On Sun, Feb 28, 2016 at 3:03 PM, Tom Lane <t...@sss.pgh.pa.us> wrote: > I'm pretty pleased with the way this turned out. grouping_planner() is > about half the length it was before, and much more straightforward IMO. > planagg.c no longer seems like a complete hack; it's a reasonable > prototype for injecting nontraditional implementation paths into > aggregation or other late planner stages, and grouping_planner() doesn't > need to know about it.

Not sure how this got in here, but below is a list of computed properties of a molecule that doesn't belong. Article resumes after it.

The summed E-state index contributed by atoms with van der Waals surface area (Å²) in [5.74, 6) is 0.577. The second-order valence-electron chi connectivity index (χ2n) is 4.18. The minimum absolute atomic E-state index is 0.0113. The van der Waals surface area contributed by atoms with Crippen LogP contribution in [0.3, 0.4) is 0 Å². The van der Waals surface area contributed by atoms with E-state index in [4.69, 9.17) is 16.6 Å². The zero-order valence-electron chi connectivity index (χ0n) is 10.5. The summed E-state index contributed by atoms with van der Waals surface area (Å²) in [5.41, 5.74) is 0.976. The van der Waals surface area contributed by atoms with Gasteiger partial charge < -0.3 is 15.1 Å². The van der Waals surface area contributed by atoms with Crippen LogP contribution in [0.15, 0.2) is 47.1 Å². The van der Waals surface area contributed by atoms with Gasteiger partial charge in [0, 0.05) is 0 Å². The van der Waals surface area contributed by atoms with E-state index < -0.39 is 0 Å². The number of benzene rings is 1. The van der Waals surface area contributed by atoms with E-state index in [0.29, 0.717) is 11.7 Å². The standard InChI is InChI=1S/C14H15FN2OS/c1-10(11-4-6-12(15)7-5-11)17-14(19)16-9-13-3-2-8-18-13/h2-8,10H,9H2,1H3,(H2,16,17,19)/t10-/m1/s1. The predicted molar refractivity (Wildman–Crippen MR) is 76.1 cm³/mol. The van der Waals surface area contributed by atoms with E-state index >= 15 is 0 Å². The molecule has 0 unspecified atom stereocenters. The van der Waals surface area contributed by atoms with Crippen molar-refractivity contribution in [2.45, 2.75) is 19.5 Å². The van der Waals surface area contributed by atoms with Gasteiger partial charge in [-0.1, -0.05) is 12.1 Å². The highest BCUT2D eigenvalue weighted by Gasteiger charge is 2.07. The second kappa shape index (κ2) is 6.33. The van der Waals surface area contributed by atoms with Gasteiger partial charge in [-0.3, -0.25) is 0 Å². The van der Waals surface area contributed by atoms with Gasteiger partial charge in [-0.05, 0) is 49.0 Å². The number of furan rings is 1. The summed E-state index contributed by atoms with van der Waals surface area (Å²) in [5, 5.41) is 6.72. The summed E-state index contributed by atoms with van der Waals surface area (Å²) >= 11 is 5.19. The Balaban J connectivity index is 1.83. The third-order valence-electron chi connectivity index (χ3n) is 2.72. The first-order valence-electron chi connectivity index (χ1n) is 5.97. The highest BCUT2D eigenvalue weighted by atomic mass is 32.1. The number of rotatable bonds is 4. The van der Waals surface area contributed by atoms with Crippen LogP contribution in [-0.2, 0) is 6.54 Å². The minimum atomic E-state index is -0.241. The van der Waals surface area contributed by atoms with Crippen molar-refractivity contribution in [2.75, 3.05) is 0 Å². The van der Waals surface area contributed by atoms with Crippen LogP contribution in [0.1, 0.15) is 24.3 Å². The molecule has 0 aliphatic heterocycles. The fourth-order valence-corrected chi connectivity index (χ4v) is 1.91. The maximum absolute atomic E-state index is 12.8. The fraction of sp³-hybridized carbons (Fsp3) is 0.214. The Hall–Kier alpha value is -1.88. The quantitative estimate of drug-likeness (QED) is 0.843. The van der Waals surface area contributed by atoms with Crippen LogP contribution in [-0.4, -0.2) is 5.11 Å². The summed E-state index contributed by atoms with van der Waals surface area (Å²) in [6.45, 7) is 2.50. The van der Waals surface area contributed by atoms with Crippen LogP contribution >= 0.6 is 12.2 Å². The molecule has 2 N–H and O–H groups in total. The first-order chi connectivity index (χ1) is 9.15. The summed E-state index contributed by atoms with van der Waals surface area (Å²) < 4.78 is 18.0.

Thanks for working on this. Some review comments: - I think all of the new path creation functions should bubble up parallel_degree from their subpath. It's fine for LockRows to use 0 for now, because we have no hope of supporting write operations in parallel mode any time soon, but it's one less thing to change later. The others should really all use the subpath's parallel degree. Actually, they should use the subpath's parallel degree or maybe a larger number if they add a lot of CPU work to the query, but don't have any principled way to model that right now, so just copying the value is probably as good as we're going to do for the moment. - RollupPath seems like a poor choice of name, if nothing else. You would expect that it would be related to GROUP BY ROLLUP() but of course that's really the same thing as GROUP BY GROUPING SETS () or GROUP BY CUBE (), and the fundamental operation is actually GROUPING SETS, not ROLLUP. - It's not entirely related to this patch, but I'm starting to wonder if we've made the wrong bet about target lists. It seems to me that there's a huge difference between a projection which simply throws away columns we don't need and one which actually computes something, and maybe those cases ought to be treated differently instead of saying "well, it's a target list". It strikes me that there are probably execution-time optimizations that are possible in the former case, and maybe a more compact representation of the projection operation as well. I can't shake the feeling that our extensive use of lists can't be the best thing ever for performance. - A related point that is more connected to this patch is that you've added 13 (!) new calls to disuse_physical_tlist, and 8 of those are marked with /* XXX hack: need original tlist with sortgroupref marking */. I don't quite understand what's going on there. I think if we're going to be stuck with that hack we at least need some comments explaining what is going on there. What has caused us to suddenly need these calls when we didn't before, and why these places and not some others? - For SortPath, you mention that the SortGroupClauses representation isn't currently used. It's not clear to me that it ever would be; what would be the case where that might be useful? At any rate, I'd be inclined to rip it out for now; you can always put it back later. - create_distinct_paths() disables the hash path if it seems like it would exceed work_mem, unless the sort path isn't viable. But there's something that feels a bit uncomfortable about this. Suppose the sort path isn't viable but some other kind of future path is viable. It seems like it would be better to restructure this a bit so that the decision about whether to add the hash path is based on whether there are any other paths in the rel when we reach the bottom of the function. create_grouping_paths() has a similar issue. In general, and I'm sure this is not a huge surprise, most of this looks very good to me. I think the design is sound and that, if the performance is OK, we ought to move forward with it. -- Robert Haas EnterpriseDB: http://www.enterprisedb.com The Enterprise PostgreSQL Company -- Sent via pgsql-hackers mailing list (email@example.com) To make changes to your subscription: http://www.postgresql.org/mailpref/pgsql-hackers